The blossoms are back.
That was the theme Saturday at the 34th Lotus Festival held at Echo Park Lake under a sunny sky. Thousands wandered the park with plates of noodles and rice, stopping to watch dance troupes and martial arts demonstrations and pose for photos in front of a pond resplendent in pink-and-white petals.
But for a while, some wondered if the lotus plants and the eponymous festival would ever return.
For years the man-made reservoir had been home to a sickly bed of dwindling flowers. Pollution, sediment build-up, bacteria, predators — the list of possible problems was long, but the solution was unclear.
Then the park closed for a two-year, $45-million storm water improvement project and the lake was drained. The last Lotus Festival was in 2011.
Although the park reopened last year, many had no idea its lotus bed had been restored. Saturday's celebration seemed to mark its official homecoming, and patrons learned the robust comeback was thanks to a horticulturist who illicitly snipped a strand of tubers from the ailing pond and bred them on his own.
"We call today the rebirth of the Lotus Festival," said Leo Pandac, chairman of the festival planning committee for nearly two decades. Pandac recalled when the event flourished from a neighborhood gathering to, at its peak, 250,000 attendees. The lotus plant was always the star.
"It represents purity — something that grows in the mud, but produces beauty," Pandac said.
Councilman Mitch O'Farrell, whose district includes Echo Park, said he hoped the event helped restore faith to the constituents he encountered who didn't believe the park or its lotus bed would beckon patrons any time soon. Calling the lotus the "meme" of the neighborhood, O'Farrell said the celebration "adds to the vibrancy and quality of life in Los Angeles."
Beginning in 1972 as the "Day of the Lotus," the two-day festival takes place in July when the showy flowers have unfurled to reveal their golden centers. The celebration was created to promote awareness of the contributions of local Asian Americans, and honors a specific ethnicity each year.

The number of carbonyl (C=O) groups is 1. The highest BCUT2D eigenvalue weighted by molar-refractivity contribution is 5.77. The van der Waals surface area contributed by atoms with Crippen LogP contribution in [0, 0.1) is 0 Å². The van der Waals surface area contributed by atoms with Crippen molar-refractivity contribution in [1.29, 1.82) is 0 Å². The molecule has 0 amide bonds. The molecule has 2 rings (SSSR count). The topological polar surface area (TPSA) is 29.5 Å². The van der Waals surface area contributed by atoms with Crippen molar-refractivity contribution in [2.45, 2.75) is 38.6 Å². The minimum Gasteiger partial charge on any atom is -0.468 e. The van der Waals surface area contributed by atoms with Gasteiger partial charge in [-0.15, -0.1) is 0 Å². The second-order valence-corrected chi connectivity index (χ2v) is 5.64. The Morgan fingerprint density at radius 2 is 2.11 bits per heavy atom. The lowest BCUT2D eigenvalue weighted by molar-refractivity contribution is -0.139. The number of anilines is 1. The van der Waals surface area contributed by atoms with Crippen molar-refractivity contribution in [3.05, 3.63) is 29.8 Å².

"This is really exciting for me," said Anthony Magtalas, a recent UC Riverside graduate who arrived at the event with two friends and had no idea the theme this year revolved around his own ethnic background, Filipino. "I'm really glad that there's a lot of non-Filipinos who came and can be introduced to our culture."
As mist from the lake's fountain gently sprayed on them, a crowd watched a Filipino group dance onstage in red and black tapis skirts. Miss Philippines USA candidates wandered about in brilliant white sashes. The Philippines national anthem was sung immediately following the "Star-Spangled Banner."
Nearby, vendors hawked jewelry, bags, T-shirts, figurines and dresses. A diverse row of food stalls catered to growing lines of patrons hungry for lumpia, pupusas, tamales, pad thai, boba and, of course, funnel cake. The booths will be back Sunday from noon to 8 p.m.
Over at the lotus bed, people took photos and marveled at the lush flowers.
"They're so beautiful, it's sort of surreal," said Jardine Hammond, who lived in Echo Park for nearly four years before recently moving to Silver Lake.
The wardrobe stylist makes her way to the park often, now that the lotus plants have made their return. "I come here way more now than I did when I lived here," Hammond said. "They've done such a beautiful job restoring it."